A View From INSEAD

Strategy Making Process


Michael Jarett and Quy Huy

Programme Directors of Strategy Execution Programme
March 2012

The strategy making process is the activity by which an organisation defines its strategy and ensures that the defined strategy becomes a reality rather than just an abstract wish list. It involves not only coming up with a strategy but also planning how to execute it and adjusting to unexpected events. The strategy making process is obviously key to business success – and therefore central to research and Executive Education at INSEAD. Indeed, two of our most highly respected professors in this area, Professors Michael Jarett and Quy Huy, co-directors of our innovative new Executive Education program on Strategy Execution have just designed a new six-step “strategy stress test” to facilitate the strategy making process. In the following interview, they present their views (also available in video).

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Why does the strategy making process matter so much?

Michael Jarrett: What we know is about 60% of strategy execution fails.

Quy Huy: I’ve done research on strategic execution for the last fifteen years. I’ve interviewed a lot of executives and followed them as they develop a strategy and execute it over three or four years. Usually the process involves hiring consultants, top executives going to retreats, discussing, re-discussing, and – after six months to a year – coming up with the strategy. But the best managers know that strategy is 5% thinking, while the 95% that remains is about strategy execution. That’s where most of strategies fail.

Tell us about the first step in your stress test?

MJ: It’s really about identifying. Do you actually have the right strategy? Is it going to create value? Have you got the right customer base? And we draw on a variety of strategy models to help people explore these questions.

What is the second step?

MJ: The second step is really asking: do you actually have a comprehensive and workable plan? We try to help people identify what their goals and milestones are for making strategy happen and whether they have the right resources. Most people think they do this really well and that having a project management system will make this strategy work. But it can be false security… hence the third step.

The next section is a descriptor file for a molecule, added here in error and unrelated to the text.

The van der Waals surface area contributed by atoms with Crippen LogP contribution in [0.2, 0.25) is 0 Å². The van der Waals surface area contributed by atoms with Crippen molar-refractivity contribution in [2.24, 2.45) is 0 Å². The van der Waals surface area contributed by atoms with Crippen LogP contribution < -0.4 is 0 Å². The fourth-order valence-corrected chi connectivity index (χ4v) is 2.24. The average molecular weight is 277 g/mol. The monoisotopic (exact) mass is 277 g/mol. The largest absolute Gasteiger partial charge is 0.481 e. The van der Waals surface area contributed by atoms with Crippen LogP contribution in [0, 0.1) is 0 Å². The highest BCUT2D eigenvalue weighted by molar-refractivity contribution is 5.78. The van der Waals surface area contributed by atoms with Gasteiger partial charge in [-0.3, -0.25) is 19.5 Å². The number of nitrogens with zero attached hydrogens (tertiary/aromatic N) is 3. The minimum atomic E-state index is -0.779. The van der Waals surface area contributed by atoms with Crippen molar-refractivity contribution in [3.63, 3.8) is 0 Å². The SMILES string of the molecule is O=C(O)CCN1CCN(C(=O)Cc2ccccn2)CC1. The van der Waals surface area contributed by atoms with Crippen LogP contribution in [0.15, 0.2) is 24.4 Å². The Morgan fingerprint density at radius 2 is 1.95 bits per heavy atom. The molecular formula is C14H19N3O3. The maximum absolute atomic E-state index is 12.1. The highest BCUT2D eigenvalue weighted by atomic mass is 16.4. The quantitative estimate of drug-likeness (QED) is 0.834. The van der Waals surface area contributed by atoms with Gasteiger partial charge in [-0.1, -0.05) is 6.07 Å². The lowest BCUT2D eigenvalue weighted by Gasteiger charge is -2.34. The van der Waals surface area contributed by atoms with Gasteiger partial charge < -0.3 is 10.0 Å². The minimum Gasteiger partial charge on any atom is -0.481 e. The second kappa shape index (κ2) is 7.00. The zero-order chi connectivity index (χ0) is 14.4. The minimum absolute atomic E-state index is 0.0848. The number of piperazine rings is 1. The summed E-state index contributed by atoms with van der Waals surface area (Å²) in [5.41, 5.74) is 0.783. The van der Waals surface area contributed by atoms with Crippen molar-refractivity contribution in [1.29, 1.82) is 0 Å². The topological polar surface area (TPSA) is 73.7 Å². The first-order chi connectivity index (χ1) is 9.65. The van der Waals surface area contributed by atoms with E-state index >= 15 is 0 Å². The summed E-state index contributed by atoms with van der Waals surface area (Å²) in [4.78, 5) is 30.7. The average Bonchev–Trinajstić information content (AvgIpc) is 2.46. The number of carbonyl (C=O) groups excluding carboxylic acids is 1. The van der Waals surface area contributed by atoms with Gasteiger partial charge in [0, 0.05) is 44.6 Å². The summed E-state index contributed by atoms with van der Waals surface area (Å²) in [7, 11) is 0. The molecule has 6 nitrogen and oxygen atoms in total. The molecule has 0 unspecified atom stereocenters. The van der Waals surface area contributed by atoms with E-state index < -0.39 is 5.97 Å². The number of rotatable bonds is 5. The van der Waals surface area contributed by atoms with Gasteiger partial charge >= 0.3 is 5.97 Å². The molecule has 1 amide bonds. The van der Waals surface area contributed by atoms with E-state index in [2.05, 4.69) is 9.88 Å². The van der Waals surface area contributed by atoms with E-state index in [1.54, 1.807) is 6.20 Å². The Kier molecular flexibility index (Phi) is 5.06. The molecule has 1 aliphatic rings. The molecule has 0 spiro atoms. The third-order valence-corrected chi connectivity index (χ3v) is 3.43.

What are the activities that constitute step three?

MJ: This is about trying to identify what we call the hidden barriers to strategy execution. There are three or four things that we’ve identified from our research that tells us what goes awry – for example, the cultural factors in an organization.

QH: To elaborate, in my research I see that work life is very political and emotional. But those are two really bad words! Try to be less emotional – that’s the kind of advice that people give. But that often ends up in using apparently logical arguments to cover up less-discussable disagreement.

Can you explain step number four?

MJ: We provide executives with a number of research-based tools that we have developed over the last few years in order to focus them on overcoming the issues they identified in step three.

What about step five?

MJ: Step five is really having identified these barriers – and how to overcome them – asking whether you have the skills to implement. This is where we do a kind of audit around the key competencies that make change work and stick. Many managers did not get much formal and experiential training to implement strategy or major change in organizations. They often do it based on their narrow experience or gut feel, which can produce erratic results. We aim to increase their skill set.       

Presumably the sixth and last step is the most important – execution itself?

MJ: More than that, it’s about, having got the skills, can you replicate and implement them into the system?

QH: It’s about building a learning organization… and, having learned from your mistakes, going back to step one and refining the original strategy.

To apply Michael Jarrett and Quy Huy’s expertise directly to your own strategy making process, consider enrolling on the Executive Education program on Strategy Execution that they co-direct at INSEAD: the brand new and highly innovative INSEAD Strategy Execution Programme. In the meantime, click here to watch a longer version of this interview.

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